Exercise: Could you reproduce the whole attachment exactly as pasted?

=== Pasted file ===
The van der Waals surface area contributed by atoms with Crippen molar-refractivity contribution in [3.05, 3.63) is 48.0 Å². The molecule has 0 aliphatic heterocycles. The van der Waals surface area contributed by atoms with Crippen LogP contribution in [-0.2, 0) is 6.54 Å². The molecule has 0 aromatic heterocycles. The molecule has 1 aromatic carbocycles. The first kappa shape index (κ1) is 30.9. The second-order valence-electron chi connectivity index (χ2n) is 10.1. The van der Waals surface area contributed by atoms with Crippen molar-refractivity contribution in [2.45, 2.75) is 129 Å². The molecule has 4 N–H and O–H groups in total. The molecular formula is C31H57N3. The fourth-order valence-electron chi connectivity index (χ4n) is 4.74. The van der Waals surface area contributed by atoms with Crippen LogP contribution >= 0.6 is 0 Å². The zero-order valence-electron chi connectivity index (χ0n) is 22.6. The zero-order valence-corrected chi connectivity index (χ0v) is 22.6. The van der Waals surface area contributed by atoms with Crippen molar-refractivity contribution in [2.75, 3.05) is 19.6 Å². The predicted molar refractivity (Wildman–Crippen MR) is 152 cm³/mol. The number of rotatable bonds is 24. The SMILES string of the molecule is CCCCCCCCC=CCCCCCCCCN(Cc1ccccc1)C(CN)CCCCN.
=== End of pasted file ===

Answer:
The van der Waals surface area contributed by atoms with Crippen molar-refractivity contribution in [3.05, 3.63) is 48.0 Å². The molecule has 0 aliphatic heterocycles. The van der Waals surface area contributed by atoms with Crippen LogP contribution in [-0.2, 0) is 6.54 Å². The molecule has 0 aromatic heterocycles. The molecule has 1 aromatic carbocycles. The first kappa shape index (κ1) is 30.9. The second-order valence-electron chi connectivity index (χ2n) is 10.1. The van der Waals surface area contributed by atoms with Crippen molar-refractivity contribution in [2.45, 2.75) is 129 Å². The molecule has 4 N–H and O–H groups in total. The molecular formula is C31H57N3. The fourth-order valence-electron chi connectivity index (χ4n) is 4.74. The van der Waals surface area contributed by atoms with Crippen LogP contribution >= 0.6 is 0 Å². The zero-order valence-electron chi connectivity index (χ0n) is 22.6. The zero-order valence-corrected chi connectivity index (χ0v) is 22.6. The van der Waals surface area contributed by atoms with Crippen molar-refractivity contribution in [2.75, 3.05) is 19.6 Å². The predicted molar refractivity (Wildman–Crippen MR) is 152 cm³/mol. The number of rotatable bonds is 24. The SMILES string of the molecule is CCCCCCCCC=CCCCCCCCCN(Cc1ccccc1)C(CN)CCCCN.